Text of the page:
Detailed Guide to Setting Up GCP for Deep Learning

12 minute read


In this blog post, we will walk through how to take advantage of cloud services, particularly Google Cloud Platform (GCP), and configure it for training machine learning models. We will discuss the many options available, and hopefully by the end of this post, you will have a very clear idea on which option best fits your need, and how to go about that particular option. The goal of this tutorial is to enable you to start from scratch, and in the end, help you launch a Jupyter notebook connected to the GCP server, where you can train and evaluate your models.

Why GCP?

You can read about all the reasons you might want to consider Google Cloud Platform over some alternative competitors, but for me, the $300 free credit over a 12-month period was definitely a very appealing aspect. As it is Google, it provides a comprehensive array of services, so although we will only cover setting up and configuring a Virtual Machine (VM), it nonetheless also helps you get familiar with GCP itself, and may come in handy in the future, when you might need to use GCP for other types of services.


1. Getting Started

Get to the home page, and click on the “Get Started for Free” button on the upper right corner.

Get Started

2. Registration / Signup

Sign up by following the instructions and steps.

Sign Up

3. Create Project

Once you are done signing up, you would be prompted to create a new project. Other resources such as the VM we will create later, will be bound to this project.

Create Project

4. GPU Quotas (Optional)

If you would like to take advantage of GCP’s GPU units for training your deep learning models, you might need to request an increase in quotas, since for most of us, the starting quota is 0. If all you need is CPU, then you can skip this step.

First, type in “quota” in the search bar, and click on the “IAM & admin” from the dropdown.

GPU Quotas

Next, from the side bar, seelct “Quotas”, which would open up all the current quotas you have for the variety of services.

GPU Quotas

Find the quotas you would like to increase - note that they are separated by specific GPU types and “zones” (e.g. us-east1). If you want, you could search for “GPU (all regions)” in the Metric filter, and request an increase for that metric - however, an increase in that metric alone might not suffice, since the result iss usually still 1 GPU per region, although the overall limit have been increased to 4. That is, if you intend to employ more than 1 GPUs in a given region, you might want to increase the quota by a specific region.

Once you have decided which quotas to request an increase, click on “Edit Quotas”, and follow the instructions to finish the process. The approval process is usually fairly fast (but plan to wait for a full busniess day at least). You will get an email once it is approved.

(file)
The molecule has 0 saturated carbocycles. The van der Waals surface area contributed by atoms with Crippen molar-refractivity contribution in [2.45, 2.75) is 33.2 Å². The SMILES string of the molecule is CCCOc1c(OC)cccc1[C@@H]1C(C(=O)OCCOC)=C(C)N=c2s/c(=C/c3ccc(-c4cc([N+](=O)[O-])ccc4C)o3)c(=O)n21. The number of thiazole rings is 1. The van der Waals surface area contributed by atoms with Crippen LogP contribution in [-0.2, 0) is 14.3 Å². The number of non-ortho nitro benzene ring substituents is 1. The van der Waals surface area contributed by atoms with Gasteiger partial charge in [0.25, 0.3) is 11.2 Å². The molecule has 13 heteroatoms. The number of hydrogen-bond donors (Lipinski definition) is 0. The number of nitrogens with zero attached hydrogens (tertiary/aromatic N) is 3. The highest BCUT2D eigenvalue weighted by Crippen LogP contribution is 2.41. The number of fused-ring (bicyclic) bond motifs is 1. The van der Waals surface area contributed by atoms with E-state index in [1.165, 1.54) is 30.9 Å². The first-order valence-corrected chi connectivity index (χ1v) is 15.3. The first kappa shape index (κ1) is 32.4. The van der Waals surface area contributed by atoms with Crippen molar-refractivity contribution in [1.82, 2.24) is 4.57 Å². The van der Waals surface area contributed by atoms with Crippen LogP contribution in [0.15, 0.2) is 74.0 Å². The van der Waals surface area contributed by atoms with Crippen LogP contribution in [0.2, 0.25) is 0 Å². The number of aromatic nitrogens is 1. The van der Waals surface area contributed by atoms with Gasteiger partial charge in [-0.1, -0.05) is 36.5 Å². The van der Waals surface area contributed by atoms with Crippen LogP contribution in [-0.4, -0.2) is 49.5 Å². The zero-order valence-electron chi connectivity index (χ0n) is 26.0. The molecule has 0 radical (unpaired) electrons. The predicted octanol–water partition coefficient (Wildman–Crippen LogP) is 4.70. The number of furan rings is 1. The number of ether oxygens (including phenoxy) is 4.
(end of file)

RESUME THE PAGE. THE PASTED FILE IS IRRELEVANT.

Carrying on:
GPU Quotas

5. Create the VM

If Step 4 is finished and approved, we are now able to create a VM with GPUs attached - otherwise, we can still proceed, but can only work with CPUs until Step 4 is approved.

Create VM

Navigate to our Compute Engine homepage, and click on “VM instances” on the sidebar. If we are going the GPU route, here we have a decision to make: 1. Use the “Marketplace” and search for “Deep Learning VM”, then follow along its instructions to finish the easy (but more costly) deployment. 2. Set up a VM from scratch.

We will cover the 2nd route here, since route 1 is fairly straightforward (it’s under “Google Click to Deploy”, after all). Advantages of route 1 is that everything you need for deep learning is probably already pre-configured, including the GPU drivers and related tools - the only disadvantage for me is that I did not find an option to use the so called “preemptible” option. The “preemptible” option basically means two things: 1. the instance will live no longer than 24 hours; 2. the instance might be shutdown without any notice by GCP, if it needs to allocate that resource to other non-preemptible instances. In return, what we get is highly discounted pricing. You can check out GPU Pricing page for more details on pricing.

So should we choose the preemptible option or not? Personally, I have had decent experience with the preemptible instances in the past, since even though we get $300 credits, we can still burn through it quite fast if we are playing with GPUs, and hence the discounted pricing from preemptible instances gives us more room to play with. However, more recently, I have had some terrible experiances with GPUs in zone us-central1-a, where my instance would be reclaimed within minutes or at most half an hour, before any serious progress could be made. I am not sure if this is zone-specific or time-of-year (Christmas) specific, but I am now considering paying more for a non-preemptible instance to get me through some trainings that would take longer.

NOTE: If you decide to go the non-preemptible route (either setting up a VM from scratch or using the Deep Learning VM from Marketplace), remember to “STOP” your VM after you you are done, otherwise even if you are not using it, you will still be charged! This is also true for preemptible VMs, but since those can live no longer than 24 hours, it at least won’t drain all your credits if you happen to forget about stopping the VM.

All that said, let’s get started creating a VM from scratch.

Configure VM